I took a break from my gardens and went to the ocean for a week repose and when I returned hundreds of birds had returned too . . . only instead of my being here to greet their return they wondered at mine. I felt lost for a bit but back on track and will not make the same mistake of going away at such a magical time again. I must learn how to simply relax here in my own realm. Sound familiar?
Wednesday, May 1, 2013
Twenty twelve was really an amazing butterfly year here at Flower Hill Farm in Western Massachusetts. In the early spring there was an influx of Red Admirals filling the apples trees and lilac bushes. Then later on Painted Ladies were sighted here in large numbers during the summer months feeding on a diversity of blooms. Normally the Painted Ladies are more 'irregular emigrants' in Massachusetts but last year there were record numbers reported all over the northeast.
At times there were over fifty flitting about the gardens and fields . . . particularly striking when back lit by the sun.
Pearl Crescents are in the same subfamily of 'True Brushfoots' (Nymphalinae), as the larger Painted Ladies and they too are often enjoyed here on our farm in numbers of over fifty during the summer. Tiny Pearl Crescents are utterly enchanting flying about the middle meadow garden and fields . . . especially when their brown-orange colors are enriched by the light of the sun.
Last year was a great year for first sightings too.
Some butterflies are so tiny that they are easily missed.
|Eastern Tailed-Blue and American Copper|
Little treasures fill our eyes when we take the time to look.
|Painted Lady (folded wings), Eastern Tailed-Blue, Painted Lady (open wings),|
Common Ringlet, American Copper, Giant Swallowtail,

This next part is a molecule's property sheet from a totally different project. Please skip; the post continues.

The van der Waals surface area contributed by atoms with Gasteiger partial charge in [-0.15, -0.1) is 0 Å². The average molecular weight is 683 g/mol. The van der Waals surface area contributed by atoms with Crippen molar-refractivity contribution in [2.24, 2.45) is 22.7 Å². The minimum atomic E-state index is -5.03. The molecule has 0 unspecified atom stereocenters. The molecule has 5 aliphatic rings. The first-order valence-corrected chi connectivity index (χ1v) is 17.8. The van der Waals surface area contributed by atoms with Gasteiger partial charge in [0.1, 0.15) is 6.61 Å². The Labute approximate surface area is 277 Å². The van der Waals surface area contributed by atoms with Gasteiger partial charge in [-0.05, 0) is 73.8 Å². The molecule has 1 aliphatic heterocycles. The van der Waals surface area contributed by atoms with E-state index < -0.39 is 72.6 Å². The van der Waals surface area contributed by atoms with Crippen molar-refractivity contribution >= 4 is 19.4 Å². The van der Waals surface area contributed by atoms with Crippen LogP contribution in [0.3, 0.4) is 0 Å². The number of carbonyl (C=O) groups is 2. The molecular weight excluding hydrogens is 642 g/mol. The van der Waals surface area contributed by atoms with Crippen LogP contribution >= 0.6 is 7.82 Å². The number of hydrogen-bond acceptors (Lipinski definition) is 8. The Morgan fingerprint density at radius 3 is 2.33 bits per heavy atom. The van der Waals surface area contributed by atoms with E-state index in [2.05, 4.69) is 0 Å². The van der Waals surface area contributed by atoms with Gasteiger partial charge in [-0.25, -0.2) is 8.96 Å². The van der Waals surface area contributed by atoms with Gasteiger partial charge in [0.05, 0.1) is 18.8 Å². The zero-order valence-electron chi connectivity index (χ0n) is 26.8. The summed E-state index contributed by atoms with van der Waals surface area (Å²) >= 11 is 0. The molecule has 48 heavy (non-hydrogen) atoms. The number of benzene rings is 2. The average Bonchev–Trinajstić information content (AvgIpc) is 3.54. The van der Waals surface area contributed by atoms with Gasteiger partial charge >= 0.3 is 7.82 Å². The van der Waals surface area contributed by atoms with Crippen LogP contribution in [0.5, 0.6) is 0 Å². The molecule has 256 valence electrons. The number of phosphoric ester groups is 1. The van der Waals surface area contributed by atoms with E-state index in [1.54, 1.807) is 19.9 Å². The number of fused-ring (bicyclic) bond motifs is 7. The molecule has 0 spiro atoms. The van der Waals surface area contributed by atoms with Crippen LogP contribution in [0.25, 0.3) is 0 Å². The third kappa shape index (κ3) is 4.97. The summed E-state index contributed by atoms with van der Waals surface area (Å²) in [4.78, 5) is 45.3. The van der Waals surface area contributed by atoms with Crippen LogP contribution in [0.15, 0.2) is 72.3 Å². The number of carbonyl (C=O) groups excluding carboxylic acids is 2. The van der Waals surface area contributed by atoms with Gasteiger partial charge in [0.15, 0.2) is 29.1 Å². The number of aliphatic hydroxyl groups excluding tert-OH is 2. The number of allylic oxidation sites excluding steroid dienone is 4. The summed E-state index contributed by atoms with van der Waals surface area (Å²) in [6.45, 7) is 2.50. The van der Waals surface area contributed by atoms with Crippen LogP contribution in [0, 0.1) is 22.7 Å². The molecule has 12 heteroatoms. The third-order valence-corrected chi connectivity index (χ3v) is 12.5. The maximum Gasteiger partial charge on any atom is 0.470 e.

Little Wood Satyr, Common Wood Nymph, Question Mark
All of the butterflies above were added to my list for the first time last year.
Eastern Tiger Swallowtails are always a delight in flight.
The most spectacular in size and drama of my new sightings was this Giant Swallowtail. Our warmer climate is expanding the territory of these magnificent butterflies, as again record counts were reported throughout the northeast last year. This was the only giant that I was lucky enough to see in the gardens and I did worry for its safety as the Cat Bird's beak opened in awe, as did my mouth, at the strangeness and size of this swallowtail. I literally chased the Cat Bird away but that would have only been a temporary deterrent. I did not chance to see the butterfly again.
|Eastern Tiger Swallowtail|
The smaller Eastern Tiger Swallowtail not only differs in size but also has a very different pattern on its wings . . . the only time it might be confused with its cousin the giant is when the wings are folded.
|Flower Hill Farm Butterflies of 2012|
Other than a couple of skippers, this is the collection of butterflies I was able to catch sight of throughout last year in our gardens and fields. Twenty-two or so species is only a small amount of the one hundred three butterfly species known to inhabit Massachusetts. I will continue to work with my land and gardens to provide a more diverse habitat that hopefully will attract many new butterflies to Flower Hill Farm.
Learning to identify the caterpillars, their host plants and the overwintering habits of various butterflies, will go a long way to securing their success in our gardens. I am especially indebted to the Massachusetts Butterfly Club for their highly educational and beautiful website along with the invaluable Mass Audubon's Butterfly Atlas. I have been able to identify and learn about all the butterflies in this series by visiting the two websites above. I am thrilled to now be a member of the Massachusetts Butterfly Club which is a chapter of the North American Butterfly Association.
Connecting with other butterfly enthusiasts is a wonderful way to learn more about butterflies and how we can all help preserve habitat for these remarkable creatures.
Mourning Cloaks are not among the list above as I did not see one last year. This April did, however, bring at least six from their overwinter hiding places, but not one was close enough to capture with my camera. It is exciting to begin a new season of butterfly watching and I hope my list will grow along with my unbridled enthusiasm for these spirited gifts of nature.
Wishing all a happy May and a bountiful butterfly season!